Animal waste leaking from storage lagoons and running off
farmland contaminates ground and surface waters with high concentrations
of nitrates and phosphorous, both of which have an immediate impact
on ecosystems and human health. The nutrients in excreta deplete
oxygen levels in the water, choking out fish and other aquatic
life while fostering the excessive growth of algae, turning the
aquatic ecosystem on its head.
In 1995, 35 million gallons of hog manure slurry from breached
storage lagoons killed 10 million fish in North Carolina, one
of the top four pork producing states. More than 40 animal waste
spills killed 670,000 fish in the Midwest in the past year. In
1997, outbreaks of the toxic microbe Pfiesteria piscicida killed
approximately 450,000 fish in North Carolina and approximately
30,000 fish in the Chesapeake Bay. Pfiesteria is still causing
trouble and the only thing known for sure is that it has something
to do with animal excreta discharged into the water.
The most important health effect from consuming high levels
of nitrates is methemoglobinemia, more commonly known as Blue
Baby Disease. Once in a baby's body, nitrates challenge the red
blood cell's ability to transport oxygen through the bloodstream,
resulting in brain damage, and even death, if not corrected.
Senator Tom Harkin (D-IA), ranking member of the U.S. Senate
Committee on Agriculture, Nutrition, and Forestry, has called
for tighter regulations on animal waste pollution with the Animal
Agriculture Reform Act (S. 1323). President Bill Clinton jumped
on the bandwagon and asked the Environmental Protection Agency
to tighten regulatory oversight of large-scale feeding operations
with the Clean Water Act. But only front line activities; such
as the Hoosier Environmental Council, are calling for a moratorium
on factory farms. The animal "waste" problem in factory
farms is perhaps the best indication that there is something terribly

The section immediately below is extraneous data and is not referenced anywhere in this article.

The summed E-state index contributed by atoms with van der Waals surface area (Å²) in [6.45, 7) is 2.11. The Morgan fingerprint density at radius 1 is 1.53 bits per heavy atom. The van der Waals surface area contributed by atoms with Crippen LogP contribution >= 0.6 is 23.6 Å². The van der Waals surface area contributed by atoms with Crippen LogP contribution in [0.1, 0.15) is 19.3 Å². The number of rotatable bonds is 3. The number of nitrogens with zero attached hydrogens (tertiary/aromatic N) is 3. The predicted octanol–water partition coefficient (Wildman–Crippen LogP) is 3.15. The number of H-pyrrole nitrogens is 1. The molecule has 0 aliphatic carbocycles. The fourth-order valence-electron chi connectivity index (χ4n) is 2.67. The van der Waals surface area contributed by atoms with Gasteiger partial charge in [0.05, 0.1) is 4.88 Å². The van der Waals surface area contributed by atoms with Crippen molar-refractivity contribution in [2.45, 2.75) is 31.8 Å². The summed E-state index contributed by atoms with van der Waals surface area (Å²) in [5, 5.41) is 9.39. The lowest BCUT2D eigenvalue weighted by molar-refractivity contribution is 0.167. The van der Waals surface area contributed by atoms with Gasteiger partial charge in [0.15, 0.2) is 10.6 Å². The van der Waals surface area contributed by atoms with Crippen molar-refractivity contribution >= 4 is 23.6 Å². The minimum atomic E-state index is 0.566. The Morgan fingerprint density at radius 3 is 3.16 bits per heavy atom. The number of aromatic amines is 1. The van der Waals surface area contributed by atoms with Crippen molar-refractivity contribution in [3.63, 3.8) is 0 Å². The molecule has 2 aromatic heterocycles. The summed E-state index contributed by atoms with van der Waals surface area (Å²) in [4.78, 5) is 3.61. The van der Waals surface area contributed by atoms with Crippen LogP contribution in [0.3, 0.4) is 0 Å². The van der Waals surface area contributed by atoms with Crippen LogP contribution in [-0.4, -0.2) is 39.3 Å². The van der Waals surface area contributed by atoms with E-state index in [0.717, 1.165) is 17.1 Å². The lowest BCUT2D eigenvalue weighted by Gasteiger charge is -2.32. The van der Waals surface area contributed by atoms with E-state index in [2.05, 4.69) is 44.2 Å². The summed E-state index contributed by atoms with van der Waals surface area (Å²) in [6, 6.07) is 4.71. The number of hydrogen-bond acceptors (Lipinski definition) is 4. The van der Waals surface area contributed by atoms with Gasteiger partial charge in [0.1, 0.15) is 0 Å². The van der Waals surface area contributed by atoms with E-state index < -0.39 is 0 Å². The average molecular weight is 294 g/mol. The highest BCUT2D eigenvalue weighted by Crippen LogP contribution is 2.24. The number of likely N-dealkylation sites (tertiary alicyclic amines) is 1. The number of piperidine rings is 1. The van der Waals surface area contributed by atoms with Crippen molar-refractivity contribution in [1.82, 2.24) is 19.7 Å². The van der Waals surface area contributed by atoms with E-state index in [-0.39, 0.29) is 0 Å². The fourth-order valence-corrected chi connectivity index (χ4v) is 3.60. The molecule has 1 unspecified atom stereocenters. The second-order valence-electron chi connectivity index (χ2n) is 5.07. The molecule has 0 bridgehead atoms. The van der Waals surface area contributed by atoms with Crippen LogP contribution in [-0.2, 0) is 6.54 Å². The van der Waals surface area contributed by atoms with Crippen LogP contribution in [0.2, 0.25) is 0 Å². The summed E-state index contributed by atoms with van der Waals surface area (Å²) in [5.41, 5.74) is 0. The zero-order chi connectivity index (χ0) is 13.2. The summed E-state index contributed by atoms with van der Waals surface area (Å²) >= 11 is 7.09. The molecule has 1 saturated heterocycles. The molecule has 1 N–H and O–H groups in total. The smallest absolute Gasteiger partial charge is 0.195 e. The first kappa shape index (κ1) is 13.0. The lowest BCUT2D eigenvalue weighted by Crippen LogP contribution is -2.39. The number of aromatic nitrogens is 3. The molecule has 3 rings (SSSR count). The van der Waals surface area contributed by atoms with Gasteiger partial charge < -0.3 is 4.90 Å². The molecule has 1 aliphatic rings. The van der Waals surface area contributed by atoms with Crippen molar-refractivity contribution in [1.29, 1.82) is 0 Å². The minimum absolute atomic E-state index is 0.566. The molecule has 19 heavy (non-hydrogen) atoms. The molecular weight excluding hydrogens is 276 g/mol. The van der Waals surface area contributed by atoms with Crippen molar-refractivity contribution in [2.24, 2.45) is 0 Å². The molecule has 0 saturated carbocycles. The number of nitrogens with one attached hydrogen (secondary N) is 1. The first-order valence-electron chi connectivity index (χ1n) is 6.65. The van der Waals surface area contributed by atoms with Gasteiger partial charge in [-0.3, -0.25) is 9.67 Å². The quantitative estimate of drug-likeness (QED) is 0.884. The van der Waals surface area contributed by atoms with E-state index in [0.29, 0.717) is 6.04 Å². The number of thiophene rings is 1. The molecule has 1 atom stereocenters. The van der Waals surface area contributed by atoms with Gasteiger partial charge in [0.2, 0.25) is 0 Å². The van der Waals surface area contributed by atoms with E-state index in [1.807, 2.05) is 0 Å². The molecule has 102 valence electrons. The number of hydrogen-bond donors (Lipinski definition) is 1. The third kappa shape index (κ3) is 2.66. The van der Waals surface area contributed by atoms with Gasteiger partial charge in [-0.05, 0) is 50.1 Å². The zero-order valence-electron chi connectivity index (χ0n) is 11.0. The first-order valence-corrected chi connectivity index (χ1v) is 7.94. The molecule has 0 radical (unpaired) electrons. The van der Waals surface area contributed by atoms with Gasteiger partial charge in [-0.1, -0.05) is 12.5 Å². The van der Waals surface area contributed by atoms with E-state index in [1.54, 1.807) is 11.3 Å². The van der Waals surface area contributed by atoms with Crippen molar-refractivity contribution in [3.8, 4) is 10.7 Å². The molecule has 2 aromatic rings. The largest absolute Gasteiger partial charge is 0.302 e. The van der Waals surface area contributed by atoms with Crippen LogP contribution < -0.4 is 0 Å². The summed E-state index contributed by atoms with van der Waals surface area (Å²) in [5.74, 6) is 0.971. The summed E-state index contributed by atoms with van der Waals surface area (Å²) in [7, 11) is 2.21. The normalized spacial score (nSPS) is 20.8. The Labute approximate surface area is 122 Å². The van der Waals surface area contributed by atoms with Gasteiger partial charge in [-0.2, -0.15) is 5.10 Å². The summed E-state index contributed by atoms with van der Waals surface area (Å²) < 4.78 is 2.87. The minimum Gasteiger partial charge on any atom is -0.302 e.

wrong with agriculture.
Since 1936, the number of U.S. farms has steadily declined.
As small farms go, so go rural jobs, the destruction of local
economies, high food prices, unsafe food, and environmental devastation.
Like the health care and financial industries, agribusiness is
consolidating, and it's taking jobs and a value system with it.
Three legislative initiatives helped accelerate the consolidation
of the agricultural sector: The 1996 Farm Bill, the North American
Free Trade Agreement (NAFTA), and the General Agreement on Tariffs
and Trade (GATT). The 1996 Farm Bill changed most agricultural
commodity programs, particularly income support and supply management
programs for dairy and field crops. These changes tightened the
margins on small farmers who cannot go head to head with agribusiness
in today's marketplace. The trade agreements removed national
agricultural subsidies and protective tariffs that have supported
more traditional agricultural practices, helping transnational
capital assume a greater role in the industrialization of agriculture.
The World Bank and International Monetary Fund do their part as
well, forcing Third World economies to focus on export-oriented
policies in agriculture, which inevitably favor large-scale growers.
Animal waste on factory farms is only one environmental threat
posed by agribusiness. Genetic modification, part of the biotechnology
we are hearing so much about, holds great promise for the future
earnings of agribusiness. Chemical companies are beating a path
to rename themselves "life science" corporations. DuPont
plans to quadruple its sales of agricultural products to more
than $40 billion in 15 years. Monsanto, with $7 billion in revenues,
is investing heavily in both biotechnology and the seed business.
Monsanto bought Holden's Foundation Seeds for $1.2 billion last
year and is poised to buy the eighth largest seed company in the